Director: Steven Spielberg

****

This review originally appeared on Ramp.ie

Early on in Lincoln, the eponymous president (Daniel Day-Lewis) sends a request to radical Republican leader Thaddeus Stevens (Tommy Lee Jones) to support his proposal of the 13th Amendment to the US Constitution, abolishing slavery with a view to ending the Civil War. Upon receipt of this offer, Stevens declares to his staff, ‘Retain, even in opposition, your capacity for astonishment.’ Many people would have been wary of a Lincoln biopic from Steven Spielberg, especially after the dreadful War Horse. However, Stevens’ advice would be well-heeded before seeing Lincoln.

Abraham Lincoln’s numerous depictions on screen, whether portrayed by Henry Fonda or Benjamin Walker, always show him as a defender of righteous causes and selfless in that defence. Lincoln is not iconoclastic, but it does shed some light on a turbulent moment in American history.

January 1865: as a new wave of bloodshed in the Civil War looms, Lincoln is under pressure to negotiate a peace with the Southern states. However, he seeks to do so by amending the Constitution to abolish slavery, to the chagrin to his Secretaries and aides. Lincoln takes us through the ins and outs of the negotiations and bribery used to secure the necessary two-thirds majority in the House of Representatives (The bribes are effected by a troupe of headhunters, played by Tim Blake Nelson, John Hawkes and James Spader). Is this the end of the image of Honest Abe?!

No, of course not. Politics is a game, both grubby and strategic, and Lincoln’s power as a political figure came not least from his ability to play the game. It’s a refreshing take on this oft-idealized figure. Based in part on Doris Kearns Goodwin’s book Team Of Rivals, Tony Kushner’s script is pleasantly erudite. The screenplay immerses itself in the debates and intense discussions anticipating the House vote. The often-antiquated language lends every pronouncement an almost-Biblical sense of power, no less than the material deserves. It helps that these words are delivered by an incredibly accomplished cast.

It is an unwritten law that Daniel Day-Lewis is never less than impressive in any given role. Chances are had he been cast in Anne Hathaway’s role in Les Misérables, he would still have aced it. Original choice Liam Neeson dropped out, but Day-Lewis seems an ideal choice. He has the frame (6’ 1”) and the presence, and his portrayal of America’s 16th president is expectedly dignified and magnetic. The slightly raised tone of voice is different for the actor and from other on-screen Lincolns. His voice is less booming and more reedy than, say, Henry Fonda’s, but then Day-Lewis sticks to his guns and historical sources. Besides, it makes the few times he does raise his voice all the more memorable.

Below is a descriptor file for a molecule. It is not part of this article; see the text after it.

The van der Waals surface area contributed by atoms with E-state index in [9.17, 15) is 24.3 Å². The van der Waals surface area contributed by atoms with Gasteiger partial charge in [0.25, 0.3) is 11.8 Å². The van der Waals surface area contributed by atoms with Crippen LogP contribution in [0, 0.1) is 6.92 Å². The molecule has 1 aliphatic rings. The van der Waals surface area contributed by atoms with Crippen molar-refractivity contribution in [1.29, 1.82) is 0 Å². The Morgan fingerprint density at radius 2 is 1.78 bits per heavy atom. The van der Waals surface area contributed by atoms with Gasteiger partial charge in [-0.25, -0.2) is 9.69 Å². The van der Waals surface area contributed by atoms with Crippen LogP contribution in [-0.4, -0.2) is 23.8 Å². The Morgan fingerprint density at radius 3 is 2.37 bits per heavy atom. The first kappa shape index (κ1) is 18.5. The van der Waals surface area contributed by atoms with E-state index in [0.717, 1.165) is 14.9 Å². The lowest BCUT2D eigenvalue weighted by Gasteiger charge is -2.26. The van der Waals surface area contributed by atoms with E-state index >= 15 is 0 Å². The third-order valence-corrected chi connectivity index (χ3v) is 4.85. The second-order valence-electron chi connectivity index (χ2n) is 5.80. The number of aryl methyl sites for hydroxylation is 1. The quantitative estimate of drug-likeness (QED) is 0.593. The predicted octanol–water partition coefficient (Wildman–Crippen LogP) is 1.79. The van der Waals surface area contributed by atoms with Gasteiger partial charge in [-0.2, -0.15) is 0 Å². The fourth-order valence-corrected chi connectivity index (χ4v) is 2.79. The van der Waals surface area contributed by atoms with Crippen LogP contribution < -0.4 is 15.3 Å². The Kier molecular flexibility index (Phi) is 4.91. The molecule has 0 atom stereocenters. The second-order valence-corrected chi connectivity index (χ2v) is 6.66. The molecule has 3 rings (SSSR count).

Day-Lewis’ performance is all the more remarkable when you consider the acting talent around him. Lincoln is one big game of character actor Bingo. When David Strathairn (as Secretary of State William Seward) is not bending Lincoln’s ear, or Sally Field’s Mary Todd Lincoln isn’t advising/berating her husband, the likes of Hal Holbrook, Bruce McGill and Lee Pace are getting their few minutes to shine. Everyone gets a moment, but the supporting standout is Tommy Lee Jones as Thaddeus Stevens. A fervent abolitionist, unlikely Lincoln ally and generally grouchy coot, the role fits Jones like a glove.

The focus on the debate doesn’t mean Spielberg shies away from battle. However, he knows the greatest wars are fought with words, and the intensity of the scenes in Congress is often breathtaking. The anger of the congressmen is accentuated by a dour look; the design is perfect for the period, and DoP Janusz Kaminski paints with every possible shade of blue and brown. There is little to distract from the argument; can war and slavery be ended together? You know the ending, but you’ll still be on tenterhooks to find out.

All this said, Lincoln isn’t perfect; Joseph Gordon-Levitt (as Lincoln’s son Robert) is given little to do, John Williams’ score isn’t exactly subtle and the inevitable ending is a little off-kilter. Still, the power of the material and some consummate filmmaking make Lincoln Spielberg’s finest film since Minority Report. Has Day-Lewis’ unshowy performance exposed Spielberg’s restrained side? There’s still the over-arching themes of family and fatherly regret on display, but they’re neither forced nor sentimental, and Lincoln is all the richer for it. If Obama needs inspiration for his inevitable battles with Congress, he need look no further than this.

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